Emotional Competency

Explore the Logic of Passion


Passive-Aggressive Behavior
Hostile Inaction

You are so angry you refuse to act, and no one can ever make you do what you don't want to. This is as violent and destructive as a fist fight but so much more deniable and self-righteous. If you want to look good while doing bad, this is the approach for you, but don't be surprised if you get stuck in a long, painful, and destructive cycle.

Definitions:

  1. Hostile Inaction,
  2. Covert violence,
  3. Covert defiance,
  4. Stealth spite,
  5. Seeking revenge by refusing to act.

Modes and Techniques

Here are some of the passive aggressive ways people express their anger:

  • Grin fake: Saying “yes” and smiling pleasantly while meaning “no way”.
  • Denying hostility; “who me?”
  • Exploiting plausible deniability; “I never would have done that.”
  • Looking good while doing bad.
  • Delay and other forms of obstruction.
  • The “silent treatment” and other forms of pouting and playing the victim.
  • Stonewalling; stalling or delaying especially by refusing to answer questions or cooperate.
  • Manipulation; controlling people without letting them know you are doing so. Acting outside of trust.
  • Passive withdrawal, lack of response, lack of cooperation, sabotage, covert revenge.
  • Suffering in silence . . . while fueling resentment, justifying retaliation, and expecting to gain leverage, pity, or salvation for your suffering.
  • Playing the victim, feigning powerlessness, pretending you don't have any choices, denying your responsibility.
  • Playing the martyr—publicly selecting (or acquiescing to) an undesirable alternative for the purpose of justifying revenge or extracting pity.
  • Talking about your adversary while never talking to him about the troubling behavior.

Fueling the Fire

A particularly destructive cycle happens when a passive aggressive response is used in a relationship with an overtly hostile or violent adversary. The overtly hostile person is provoked into performing a particularly violent anger display. This is then used to justify the passive aggressive response: “I'll show him and I refuse to become violent like he is.” This hostile inaction fuels the rage of the overtly hostile partner and the cycle continues or escalates. End the cycle by working together to travel down a constructive anger path.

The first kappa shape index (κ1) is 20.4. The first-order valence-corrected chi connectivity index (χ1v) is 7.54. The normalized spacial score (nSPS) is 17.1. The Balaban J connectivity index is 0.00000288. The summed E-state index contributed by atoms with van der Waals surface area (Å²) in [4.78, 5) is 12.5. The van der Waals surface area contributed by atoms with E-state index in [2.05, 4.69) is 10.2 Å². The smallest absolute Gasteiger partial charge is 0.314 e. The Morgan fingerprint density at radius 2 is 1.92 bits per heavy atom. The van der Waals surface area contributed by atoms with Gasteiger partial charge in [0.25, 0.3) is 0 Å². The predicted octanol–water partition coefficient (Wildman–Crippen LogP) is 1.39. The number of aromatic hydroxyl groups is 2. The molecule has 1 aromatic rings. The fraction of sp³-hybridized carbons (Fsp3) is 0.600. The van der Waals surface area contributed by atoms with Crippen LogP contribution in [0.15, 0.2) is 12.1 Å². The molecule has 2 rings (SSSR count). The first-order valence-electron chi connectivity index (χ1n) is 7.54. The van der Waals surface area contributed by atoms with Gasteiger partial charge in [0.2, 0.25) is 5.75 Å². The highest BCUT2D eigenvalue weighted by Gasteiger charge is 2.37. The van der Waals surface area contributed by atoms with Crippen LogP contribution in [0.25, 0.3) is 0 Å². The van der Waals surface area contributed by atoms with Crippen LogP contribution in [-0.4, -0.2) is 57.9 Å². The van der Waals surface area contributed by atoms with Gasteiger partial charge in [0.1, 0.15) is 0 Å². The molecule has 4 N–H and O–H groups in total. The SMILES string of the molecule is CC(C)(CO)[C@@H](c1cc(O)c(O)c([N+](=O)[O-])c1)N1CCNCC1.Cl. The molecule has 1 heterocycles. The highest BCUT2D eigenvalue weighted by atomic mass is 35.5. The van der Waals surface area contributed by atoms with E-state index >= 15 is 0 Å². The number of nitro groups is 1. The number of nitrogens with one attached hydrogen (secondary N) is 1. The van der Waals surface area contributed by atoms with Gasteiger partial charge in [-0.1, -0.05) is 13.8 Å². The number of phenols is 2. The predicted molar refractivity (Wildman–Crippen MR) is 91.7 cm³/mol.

Constructive Responses:

This manipulation is difficult to defend against; the practitioners are often experts and they may not even realize how destructive their actions are. Begin by engaging them in a dialogue. Ask one of these questions:

  • “What are you thinking?”
  • “What do you think?”
  • “Why are you remaining silent?”
  • “What would you like me to do now?”
  • “What do you see as the next step?”
  • “How would you like me to react when you do that?”
  • “How do you see this issue getting resolved?” or simply,
  • “What is bugging you?”

Wait silently and patiently and listen respectfully to their response. Avoid insulting or humiliating them, but don't grovel. Keep drawing them out, encourage them to tell their story, don't interrupt, dispute, correct, roll your eyes, wince, show anger, use sarcasm, or retort. Once they are talking they are no longer passive. Work toward a respectful, responsible, and adult dialogue focused on the issue at hand. Act as peers and stay calm and focused. Take appropriate responsibility and accept blame for your contributions to the issue. Offer or accept sincere apology if that is appropriate.

Alternatively, position delay to your advantage. Invite them to take their time, let you know when they are ready for the next step, and that you are in no hurry.

Finally the best approach may be to simply say: “I find your behavior to be passive aggressive. It is hostile and destructive to our relationship and it is not effective in resolving the issue. I would like you to take a more constructive and less hostile approach. What are you angry about?” Be prepared for denial, revenge, self-righteousness, self-justification, insults, and more passive aggressive manipulations. Work together to travel down a constructive anger path.

Helping yourself

Perhaps you recognize passive aggressive behavior in yourself and you would like to change. Here are some approaches that can help:

References:

How to Use Power Phrases to Say What You Mean, Mean What You Say, & Get What You Want, by Meryl Runion

The Power of a Positive No: How to Say No and Still Get to Yes, by William Ury

Bullies, Tyrants, and Impossible People: How to Beat Them Without Joining Them, by Ronald M. Shapiro, Mark A. Jankowski, James Dale

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